Sunday, June 6, 2021

Tickets

Donald Barthelme (1931–1989)
From Donald Barthelme: Collected Stories

“The ‘cancellations’ are paintings in which a rendering of a well-known picture, an Edvard Munch, say, has superimposed on it a smaller, but yet not small, rendering of another but perhaps not so well known picture, an El Lissitzky, say, for example the ‘Untitled’ of 1919–20, a rather geometrical affair of squares and circles, reds and blacks. . . .” (from “Tickets”)
     Left: Self Portrait (in Distress), 1919, oil on canvas by Norwegian artist Edvard Munch. WikiArt.
Right: Untitled, 1919–20, preliminary drawing for a project commemorating Rosa Luxemburg, pencil, ink and gouache on paper by Russian artist El Lissitzky (1890–1941). State Museum of Contemporary Art, Costakis Collection, Thessaloniki.
In the spring of 1983, the famously reclusive Thomas Pynchon responded to a letter he had received from Donald Barthelme:
By the time your kind invitation caught up with me, it was already too late—on May 17th I was between coasts, Arkansas or Lubbock or someplace like ‘at, so I couldn’t have been there anyway. But thank you for asking me—since I’m feeling more and more these days like a one-shot flash-in-the-pan amateur, it is at least a pleasant fantasy for me to think about mingling with you professional folks.
Barthelme had invited Pynchon to the event that came to be known as the Postmodern Dinner. Barthelme planned it for weeks; it was held at an expensive restaurant in the SoHo section of Manhattan, and the guests comprised a veritable Who’s Who of Postmodernism: Walter Abish, John Barth, Robert Coover, William Gaddis, William H. Gass, John Hawkes, Susan Sontag, and Kurt Vonnegut, as well as photographer Jill Krementz (married to Vonnegut, she took pictures of the guests) and literary agent Lynn Nesbit, whom Barthelme called “the mother of postmodernism.”

The event seems to have been both remarkable and awkward. “I couldn’t figure it out,” Walter Abish told Barthelme’s biographer Tracy Daugherty. Abish had helped plan the dinner, mostly by seconding everyone Barthelme had suggested for the guest list. “You couldn’t take it at face value. Everyone gave a short little speech about their work and their friendship with the other people there. Hawkes was very eloquent, warm and nice. Gaddis was, as always, very quiet. Donald was both withdrawn and a dynamo. He was the center though he didn’t dominate in any way. It was puzzling. I left with questions.” The list of famous writers prompted Pynchon to jokingly wonder if he would be reading about the dinner in People or in The New York Review of Books.

“How different from one another those above-mentioned teammates are!” John Barth later wrote, reflecting on the men who had gathered for both that dinner in 1983 and a symposium at Brown University in 1988. “Indeed, other than their nationality and gender, their common inclination to some degree of irrealism and to the foregrounding of form and language, and the circumstance of their having appeared on the literary scene in the 1960s or thereabouts, it is not easy to see why their names should be so frequently linked.”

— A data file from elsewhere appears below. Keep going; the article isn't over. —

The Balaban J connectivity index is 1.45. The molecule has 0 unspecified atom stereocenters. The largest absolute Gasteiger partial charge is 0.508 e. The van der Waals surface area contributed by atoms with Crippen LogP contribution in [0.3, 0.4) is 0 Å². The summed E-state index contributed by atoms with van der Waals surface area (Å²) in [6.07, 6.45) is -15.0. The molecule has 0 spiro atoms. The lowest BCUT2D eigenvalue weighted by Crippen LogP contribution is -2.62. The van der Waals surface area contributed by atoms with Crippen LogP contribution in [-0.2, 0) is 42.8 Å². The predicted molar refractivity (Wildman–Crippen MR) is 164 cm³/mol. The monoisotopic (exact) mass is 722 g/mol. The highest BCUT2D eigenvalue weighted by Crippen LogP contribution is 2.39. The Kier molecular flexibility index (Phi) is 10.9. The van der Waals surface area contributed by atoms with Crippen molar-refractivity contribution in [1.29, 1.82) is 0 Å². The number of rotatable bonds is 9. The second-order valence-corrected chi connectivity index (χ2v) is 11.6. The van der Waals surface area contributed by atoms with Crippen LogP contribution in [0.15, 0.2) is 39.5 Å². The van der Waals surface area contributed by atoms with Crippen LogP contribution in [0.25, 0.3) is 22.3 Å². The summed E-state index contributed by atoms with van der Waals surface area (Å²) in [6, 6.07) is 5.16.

One aspect of his writing that distinguished Barthelme from his “teammates” was a sense of humor that found a ready home in The New Yorker. “Barthelme decided that he wanted to be a New Yorker writer when he was a teen-ager,” writes Louis Menand, “and what drew him to the magazine was the humor writing. He loved James Thurber and Dorothy Parker; he thought S. J. Perelman was a genius.” His first piece in the magazine, “L’Lapse,” appeared in 1963 and parodied the screenplay for L’Eclisse, a movie by Italian director Michelangelo Antonioni. “The humorist is the hiding man in Barthelme’s stories,” adds Menand, “the reassurance that we are in the company of a friendly spirit, someone who knows about more than just collecting rubbish and tearing things up.”

Barthelme published “Tickets,” his last story for The New Yorker, twenty-six years later, and it is the selection that closes the new Library of America volume bringing together 145 of his stories. Kim Herzinger, who edited three of Barthelme’s posthumously published collections, writes that the story “features that numbingly formal, almost-British voice he so often used—a voice we associate with Evelyn Waugh and Anthony Powell, not to speak of that great line of English comic writers from Wodehouse and Sir Henry Howard Bashford to Joe Orton and Tom Stoppard—completely absorbed in its own obsessions, delivered by a character whose unremitting confidence only serves to reveal his incomparable blindness.” In February 1989, after he had been informed that the magazine had accepted the story, Barthelme told Daugherty, “It’s a relief to know I still have some juice.” Six months later, he died from a recurrence of the throat cancer that had hospitalized him the previous year.

Notes: Among Barthelme’s musical references: Carl Orff is a German composer whose works include the orchestral cantata Carmina Burana (1937). Three operas are mentioned: Die Walk├╝re (1870) by the German composer Richard Wagner, La Damnation de Faust (1846) by the French composer Hector Berlioz, and Der Barbier von Baghdad (The Barber of Baghdad, 1858) by the German composer Peter Cornelius.

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